Meanwhile, the king of the faeries, Oberon (Victor Jory), is angry with his queen, Titania (Anita Louise, quite lovely), who has become enamored of an Indian changeling, and he wants to punish her for it. So he instructs his magic sprite, Puck (Mickey Rooney), to rub a love-in-idleness flower on her eyelids when she’s asleep, so that when she wakes she’ll fall in love with the first thing she sees. (He’s hoping for an animal.) Oberon then hears Demetrius lambasting Helena, and he instructs Puck to do the same to such a cruel man. It’s this latter order that creates chaos: Puck thinks Lysander is Demetrius and causes Lysander to fall madly in love with Helena. A correction with Demetrius means both men are now pursuing Helena rather than Hermia, and Helena thinks they’re making fun of her, while Hermia accuses Helena of stealing her man. Arguments, fights, ensue.
On his own, Puck transforms Bottom’s head into that of an ass, causing the rest of the troupe to flee in terror. Initially unaware of the change, Bottom sits waiting for them to return. He sings to himself, which awakens Titania, dabbed with the magical flower, and she falls for him.
For all the Shakespearean misunderstandings, most everything happens the way Oberon wants: He gets the Indian changeling, gets Titania back, and orders Puck to fix everything else. Puck does. Kinda. Yes, Bottom is restored, as is Lysander, but Demetrius remains in love with Helena. I guess we assume that’s for the good—it allows all four young people to be happy—but it doesn’t say much for his free will. Imagine if the spell was removed when Demetrius was 60. Poor guy.
Afterwards, there's the wedding celebration, at which the Quince troupe performs lamentably to the condescending amusement of the royals and rich folks.
More cynical than Gore Vidal
A few things work. The flying of the faeries is pretty amazing, and makes me wonder what might’ve happened if a major studio had attempted a superhero film in, say, the 1940s. (Superheroes not having been invented at this time.) Most of the Warners players aren’t bad, given their non-Shakespearean backgrounds, while Joe E. Brown is hilarious as Flute, one of Quince’s troupe. We even get a mid-’30s Warners vibe at times. Early on, for example, Demetrius finks on our couple to Hermia’s father (Grant Mitchell), who drags her away, leaving Demetrius and Lysander staring at each other. Lysander, with the upper hand, then does a kind of insouciant tie-loosening gesture and leaves singing to himself.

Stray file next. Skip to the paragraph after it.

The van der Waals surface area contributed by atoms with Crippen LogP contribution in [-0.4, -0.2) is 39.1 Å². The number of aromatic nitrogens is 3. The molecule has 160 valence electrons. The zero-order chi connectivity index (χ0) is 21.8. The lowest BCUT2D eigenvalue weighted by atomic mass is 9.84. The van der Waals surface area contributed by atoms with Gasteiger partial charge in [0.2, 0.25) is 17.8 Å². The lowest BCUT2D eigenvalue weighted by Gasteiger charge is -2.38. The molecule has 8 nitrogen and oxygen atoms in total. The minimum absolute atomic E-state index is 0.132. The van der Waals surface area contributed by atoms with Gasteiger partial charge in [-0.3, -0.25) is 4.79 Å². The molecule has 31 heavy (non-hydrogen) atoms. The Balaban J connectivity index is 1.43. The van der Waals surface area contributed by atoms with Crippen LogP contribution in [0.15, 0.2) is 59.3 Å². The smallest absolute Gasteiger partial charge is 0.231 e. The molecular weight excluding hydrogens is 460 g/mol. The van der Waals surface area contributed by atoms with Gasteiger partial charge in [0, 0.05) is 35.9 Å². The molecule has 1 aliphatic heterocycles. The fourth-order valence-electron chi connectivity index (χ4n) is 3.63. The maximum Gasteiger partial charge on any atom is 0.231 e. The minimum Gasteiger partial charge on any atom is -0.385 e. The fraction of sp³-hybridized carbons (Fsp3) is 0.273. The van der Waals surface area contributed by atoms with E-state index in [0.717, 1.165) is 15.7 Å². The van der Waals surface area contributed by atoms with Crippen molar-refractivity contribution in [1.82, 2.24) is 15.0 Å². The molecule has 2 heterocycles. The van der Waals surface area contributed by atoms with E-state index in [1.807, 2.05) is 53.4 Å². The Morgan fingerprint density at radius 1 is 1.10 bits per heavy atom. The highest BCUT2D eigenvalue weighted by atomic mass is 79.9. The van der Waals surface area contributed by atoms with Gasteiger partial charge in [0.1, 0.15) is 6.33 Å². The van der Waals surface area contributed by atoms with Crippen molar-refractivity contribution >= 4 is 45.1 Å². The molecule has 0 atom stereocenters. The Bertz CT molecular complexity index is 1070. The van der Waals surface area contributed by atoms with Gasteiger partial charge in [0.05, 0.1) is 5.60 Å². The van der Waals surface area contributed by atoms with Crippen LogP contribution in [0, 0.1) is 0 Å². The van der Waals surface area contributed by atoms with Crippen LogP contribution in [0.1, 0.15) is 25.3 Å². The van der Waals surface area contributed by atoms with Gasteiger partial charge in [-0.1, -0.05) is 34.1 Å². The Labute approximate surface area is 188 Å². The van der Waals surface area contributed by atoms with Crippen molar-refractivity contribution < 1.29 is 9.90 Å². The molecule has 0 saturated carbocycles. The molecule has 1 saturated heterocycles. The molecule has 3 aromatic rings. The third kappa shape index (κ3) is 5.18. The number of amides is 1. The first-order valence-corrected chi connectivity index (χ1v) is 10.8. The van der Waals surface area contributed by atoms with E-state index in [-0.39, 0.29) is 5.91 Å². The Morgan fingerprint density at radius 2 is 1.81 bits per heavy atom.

Mickey Rooney, who also played Puck on the stage, got some of the best notices, but it’s another performance that feels too broad, too loud. Even so, it had quite the effect on Gore Vidal, age 10, who was mesmerized by Rooney and sought out the play and the author. Because of this film, he claims to have read all of Shakespeare by the time he was 16. “Yes, Cymbeline, too,” he writes in Screening History, before adding, “I’m sure my response was not unique.” It’s one of those rare moments when I feel more cynical than Vidal.
Warners’ gamble didn’t do great box office but it was nominated for four Academy Awards, including best picture, and won two: cinematography for Hal Mohr (the only write-in nominee to win) and editing for Ralph Dawson. Trivia question: Name the four Cagney movies nominated best picture. This one, of course, but the other three?
Interesting the fates for these stars. Both Cagney and de Havilland broke free of oppressive Warner Bros. contracts (Cagney in '36, de Havilland in '44), helping upend the studio system. Dick Powell, singing sensation of the '30s, became a hard-boiled detective in the '40s. The rest of the lovers quadrangle were less lucky. Alexander, who played Demetrius, was a closeted homosexual who killed himself in 1937, age 29, while Jean Muir was named (along with Cagney and Bogart) by John L. Leech as a communist before the Dies Committee in 1940. She was cleared, left Hollywood in the '40s, but was named again in the 1950s and lost her livelihood in radio and TV. Her last screen credit is “Naked City” in 1962. She died in 1996.
As to the best picture trivia? Yes to “Yankee Doodle Dandy.“ No to any of the gangster flicks: “Angels with Dirty Faces,” “The Public Enemy,” ”The Roaring Twenties“ and “White Heat.” Nor to ”Love Me or Leave Me," which garnered Cagney his final Oscar nod. But yes to another movie from that year: “Mister Roberts.” I'll tell you the final one, because unless you know it you won't guess it: “Here Comes the Navy” from 1934. None won.
Bottom and Titania, both punished.